Every now and then I need a bit of a reality check.
There have been times (like this past 3-4 month stretch) where my job can get stressful and I work long hours.
While I always keep on a positive exterior and go about my normal business, internally I can’t help but think that my situation is less than ideal.
Nobody wants to work longer hours than they’re obligated to and I haven’t heard of anyone who likes to bring work stress home with them.
But then I also feel a little guilty for those thoughts.
I mean, I get paid a good salary to do this job, and (supposedly) am viewed highly in my company which could lead to further career growth in the near future.
Is my situation really that bad?
There’s one experience from my past that really helps to put this situation into perspective.
I’ve briefly mentioned it a few times in some older posts, but during one of the summers between semesters of college I worked the entire summer in a cardboard box factory.
Yep that’s right, about as blue collar as it gets.
If you want to learn to appreciate your white collar job, try working a summer at this place, or really any blue collar job, and give the two a comparison.
Here’s what my experience was like:
I want you to picture the environment of your white collar job.
You walk into an office, cube farm, classroom, wherever it may be. You have your own desk, table or work space and a chair to sit in. The a/c is flowing (sometimes making it a little too cold) and you can hear the chatter of coworkers (or silence if everyone is working).
You’re wearing decent clothes, maybe your work allows casual, though business casual or business attire for others. Comfortable nonetheless.
Does that sound so bad? Imagine this scenario:
It’s a hot summer day and you walk into work. Your “office” is a massive steel factory with dozens of whirring, buzzing machines spewing out heat as they operate. During the middle of the day temperatures inside easily surpass 100+ degrees as you work.
It’s extremely loud, so loud that you still consider it to be loud even though you are required to wear ear plugs (no headphones or music allowed) while on the floor (where the machines are). It’s tough to communicate without yelling at the top of your lungs.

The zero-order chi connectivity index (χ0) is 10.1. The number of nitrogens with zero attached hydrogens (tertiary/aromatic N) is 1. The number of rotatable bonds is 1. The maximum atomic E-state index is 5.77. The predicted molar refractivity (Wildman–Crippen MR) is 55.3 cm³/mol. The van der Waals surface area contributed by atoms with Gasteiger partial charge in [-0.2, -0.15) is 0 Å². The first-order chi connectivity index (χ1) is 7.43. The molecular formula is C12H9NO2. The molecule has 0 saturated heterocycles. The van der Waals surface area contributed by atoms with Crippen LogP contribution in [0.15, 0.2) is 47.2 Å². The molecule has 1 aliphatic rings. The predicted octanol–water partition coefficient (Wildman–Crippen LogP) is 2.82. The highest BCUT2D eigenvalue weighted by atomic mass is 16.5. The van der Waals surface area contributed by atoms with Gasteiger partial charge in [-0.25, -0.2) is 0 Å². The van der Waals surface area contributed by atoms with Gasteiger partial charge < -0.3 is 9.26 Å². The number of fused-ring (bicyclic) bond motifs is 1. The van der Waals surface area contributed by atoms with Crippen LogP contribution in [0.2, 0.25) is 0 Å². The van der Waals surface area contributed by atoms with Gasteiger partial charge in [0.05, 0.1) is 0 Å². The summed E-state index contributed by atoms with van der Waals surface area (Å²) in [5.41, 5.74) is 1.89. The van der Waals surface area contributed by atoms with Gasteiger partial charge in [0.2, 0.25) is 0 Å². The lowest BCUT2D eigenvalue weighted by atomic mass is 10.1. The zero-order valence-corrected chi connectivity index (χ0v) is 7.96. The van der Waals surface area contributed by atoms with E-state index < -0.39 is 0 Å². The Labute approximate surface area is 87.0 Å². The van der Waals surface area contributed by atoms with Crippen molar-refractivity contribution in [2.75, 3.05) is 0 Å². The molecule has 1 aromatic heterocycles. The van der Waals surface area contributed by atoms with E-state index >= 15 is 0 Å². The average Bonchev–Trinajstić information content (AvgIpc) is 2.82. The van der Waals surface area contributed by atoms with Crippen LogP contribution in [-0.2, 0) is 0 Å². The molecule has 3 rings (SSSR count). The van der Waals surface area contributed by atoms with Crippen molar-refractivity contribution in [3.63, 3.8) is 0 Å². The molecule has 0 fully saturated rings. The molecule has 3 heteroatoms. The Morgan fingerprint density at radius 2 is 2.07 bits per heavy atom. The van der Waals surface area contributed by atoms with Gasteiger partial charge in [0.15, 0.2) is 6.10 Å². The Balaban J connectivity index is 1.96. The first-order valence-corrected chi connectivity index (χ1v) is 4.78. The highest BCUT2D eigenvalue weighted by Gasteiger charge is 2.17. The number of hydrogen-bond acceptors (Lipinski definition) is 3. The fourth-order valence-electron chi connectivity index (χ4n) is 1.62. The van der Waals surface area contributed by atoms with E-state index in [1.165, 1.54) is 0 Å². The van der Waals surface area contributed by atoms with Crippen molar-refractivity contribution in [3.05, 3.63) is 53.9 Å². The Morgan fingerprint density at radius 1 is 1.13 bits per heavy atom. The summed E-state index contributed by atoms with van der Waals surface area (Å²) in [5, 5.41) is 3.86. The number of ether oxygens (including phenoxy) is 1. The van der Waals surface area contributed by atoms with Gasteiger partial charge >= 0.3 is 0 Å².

Work attire is essentially the oldest most worn out clothes you have. As the cardboard boxes are made and printed on, the ink has a tendency to fly around and trust me, those aren’t coming out in the wash.
Goggles and steel toed boots are also required, just in case of any flying particles in the air and/or heavy items falling on your toes.
Anyone volunteering to trade places?
With your white collar job, the work really varies depending on your field. Maybe (like me) you sit in front of a computer all day, or spend a lot of your time in meetings.
You also could be speaking or be hands on for much of the day if you have clients, or doing this in front of students if you are a teacher.
Most can agree though, this kind of work can be mentally exhausting. No matter how many hours you put in, odds are you come home tired from a full day at work.
After all, this work usually requires a lot of focus and brain power which can leave you drained by the end of the day.
Many blue collar jobs will leave you feeling both mentally AND physically drained by the end of the day.
At the factory you always had to be alert and aware of your surroundings. With all the machines operating, there were lots of moving parts and one mistake could lead to a serious injury. Not to mention, there was constant activity with forklifts transporting the product all over the place and unloading from trucks.
Physically it was extremely demanding. My job consisted of standing all day at a machine and “feeding” the machine with raw cardboard. The machine would then cut up the cardboard into the box shape, print the logo/design on it, and fold it up.